Plans to grant EU migrants - under the age of 30 - a two-year UK visa that would allow them to live and work in Britain post-Brexit, are being considered by the UK government. According to a government commissioned review, ‘young EU migrants have a longer working life ahead of them and will make a greater contribution to UK public finances.’
After UK Home Secretary, Amber Rudd, tasked the so-called independent Migration Advisory Committee (MAC) with reviewing the economic costs and benefits of EU migration, a call for evidence report was published by the committee on 3 August.
The report suggests adopting a visa system for young EU migrants similar to those in Australia, Canada and New Zealand, by handing two-year visas to migrants aged 18 -30 to live and work in the UK amid the country’s imminent exit from the bloc.
Tier 2 visa
One existing option which EU migrants may take advantage of post-Brexit is the Tier 2 visa, which allows skilled workers to work for a UK employer with a tier 2 sponsorship licence, and eventually gain legal permanent residence.
Good reasons for granting a two-year UK work visa
An excerpt from the call to evidence report reads: “There are several reasons for issuing two-year UK visas to younger EU migrants - they have a longer working life ahead of them, so have a higher chance of making a net positive contribution to the public finances, and they are perhaps considered to integrate more successfully.”
The report goes on to suggest that migrants could ‘earn points’ (similar to the Australian points-based immigration system) to better their chances of entering the UK. However, it’s not the first time an Australian-points based system has been mooted, with previous proposals rejected.
Equally, a points-based system is not a new idea, the UK’s Tier 2 visa route has a points-based system in place that screens non-EU immigrants to assess their eligibility for UK entry. Another idea being floated is that younger EU migrants can accept a lower salary threshold to improve their chances of settling in Britain.
Regional variations influencing visa rules
The report also hints at regional variations being taken into account when determining salary thresholds for those seeking entry to the UK, while low-skilled immigration should be halted. This would enable those with specific, in-demand skills to enter the UK, similar to the approach taken by Australia and the US.
Referring to potential regional variations, an excerpt from the report reads: “The economic literature suggests that migrants are more likely to have beneficial economic effects when they have different skills from the resident population.”
The report highlights that there will be positives and negatives for both the general UK population and British businesses because of reduced low-skilled immigration. It states that industry sectors and businesses will each have a different reaction to fewer lower-skilled immigrants being granted access to UK visas.
The report then outlines the pros and cons of reducing low-skilled immigration, stating that ‘it could result in higher wages and expenses for businesses, which might lead to price increases for consumers. Equally, it would force businesses to swap labour for capital, boosting productivity.’
Seasonal worker schemes
Furthermore, seasonal worker schemes were alluded to within the report, given that demand for labour across some industry sectors in the UK occurs on a seasonal basis. The report states that it might be the case that a ‘large amount of labour will be needed in a particular place for a shorter duration of time.’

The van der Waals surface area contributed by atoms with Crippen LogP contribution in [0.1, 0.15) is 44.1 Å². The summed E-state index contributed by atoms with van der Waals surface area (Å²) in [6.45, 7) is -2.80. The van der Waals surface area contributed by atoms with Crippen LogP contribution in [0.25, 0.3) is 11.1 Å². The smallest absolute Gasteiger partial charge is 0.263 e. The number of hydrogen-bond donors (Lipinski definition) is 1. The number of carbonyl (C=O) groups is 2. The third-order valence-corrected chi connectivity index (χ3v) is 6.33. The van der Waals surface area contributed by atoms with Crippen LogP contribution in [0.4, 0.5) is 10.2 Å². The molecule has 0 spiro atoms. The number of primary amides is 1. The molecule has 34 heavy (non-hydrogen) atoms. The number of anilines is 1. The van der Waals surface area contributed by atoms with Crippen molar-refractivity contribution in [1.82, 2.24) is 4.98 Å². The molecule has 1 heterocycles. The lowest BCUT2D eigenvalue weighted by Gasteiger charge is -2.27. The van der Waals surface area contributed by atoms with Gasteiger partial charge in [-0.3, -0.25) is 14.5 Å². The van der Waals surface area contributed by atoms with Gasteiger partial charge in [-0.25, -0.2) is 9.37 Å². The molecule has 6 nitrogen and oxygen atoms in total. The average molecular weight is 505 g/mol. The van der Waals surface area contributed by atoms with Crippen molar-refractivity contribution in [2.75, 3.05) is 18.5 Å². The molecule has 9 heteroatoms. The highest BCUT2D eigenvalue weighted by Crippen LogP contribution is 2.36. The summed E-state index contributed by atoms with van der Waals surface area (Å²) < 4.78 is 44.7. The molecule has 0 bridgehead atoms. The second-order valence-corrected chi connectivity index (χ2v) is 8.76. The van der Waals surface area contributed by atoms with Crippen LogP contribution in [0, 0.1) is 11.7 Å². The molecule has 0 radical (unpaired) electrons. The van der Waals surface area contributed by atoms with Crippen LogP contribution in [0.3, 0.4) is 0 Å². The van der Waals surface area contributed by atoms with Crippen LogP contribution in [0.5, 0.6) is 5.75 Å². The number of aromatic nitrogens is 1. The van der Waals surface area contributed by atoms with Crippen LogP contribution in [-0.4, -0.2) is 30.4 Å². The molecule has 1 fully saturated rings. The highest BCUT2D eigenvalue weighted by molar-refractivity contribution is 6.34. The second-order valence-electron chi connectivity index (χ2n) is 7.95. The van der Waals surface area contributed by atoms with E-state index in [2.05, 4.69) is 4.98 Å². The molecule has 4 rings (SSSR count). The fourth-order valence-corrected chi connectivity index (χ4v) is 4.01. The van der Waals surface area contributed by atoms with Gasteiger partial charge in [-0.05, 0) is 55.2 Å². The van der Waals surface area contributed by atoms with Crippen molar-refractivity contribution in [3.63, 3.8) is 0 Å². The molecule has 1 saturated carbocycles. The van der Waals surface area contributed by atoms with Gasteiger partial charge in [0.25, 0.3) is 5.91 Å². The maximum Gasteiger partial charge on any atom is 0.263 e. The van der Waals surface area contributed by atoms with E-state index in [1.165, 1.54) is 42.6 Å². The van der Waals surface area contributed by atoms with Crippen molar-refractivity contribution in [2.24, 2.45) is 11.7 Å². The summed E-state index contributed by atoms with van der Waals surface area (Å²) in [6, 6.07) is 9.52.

Since 2004, the number of EU migrants living and working in the UK has surged from around 600,000 and now exceeds 2 million. Following the EU referendum in June 2016, data from the Office for National Statistics shows that 117,000 EU citizens have exited the UK, up 31,000 on figures from 2015. It’s also the highest recorded number to leave since 2009.
The bulk of those leaving were originally from the Baltic States, the Czech Republic, Hungary and Poland, nations which form part of the so-called EU8 group – 8 countries of the 10 that joined the bloc after its enlargement in 2004.
UK visa for EU nationals not needed during transitional period
With the UK’s March 2019 exit from the EU on the horizon, Home Secretary Amber Rudd has indicated that EU nationals will still be permitted to enter the UK during a ‘transitional period’ following Brexit. However, she added that migrants would be subjected to a registration and documentation process as opposed to having the automatic right to enter.
Rudd’s comments appear to be an appeasement aimed at businesses to reassure them that there would be no ‘cliff edge’ for the current UK immigration system. However, free movement will come to end as soon as the UK formally exits the 28-state EU.
The Home Secretary outlined the government’s strategy in a letter to the committee examining migration, in which she said that ‘following the transitional stage of the process, the UK will establish a new relationship with the EU.’
According to Rudd’s letter, a ‘third phase’ will take place which will see the UK reform arrangements that cover the migration of EU citizens. Reformation will be in accordance with the economic and social needs at the time to reflect a ‘deep and special partnership with the EU in the future.’
Rudd said: “The government will want to ensure that decisions on the long-term arrangements are based on evidence. The commission that we’ve asked the Migration Advisory Committee to undertake is very much part of this.”
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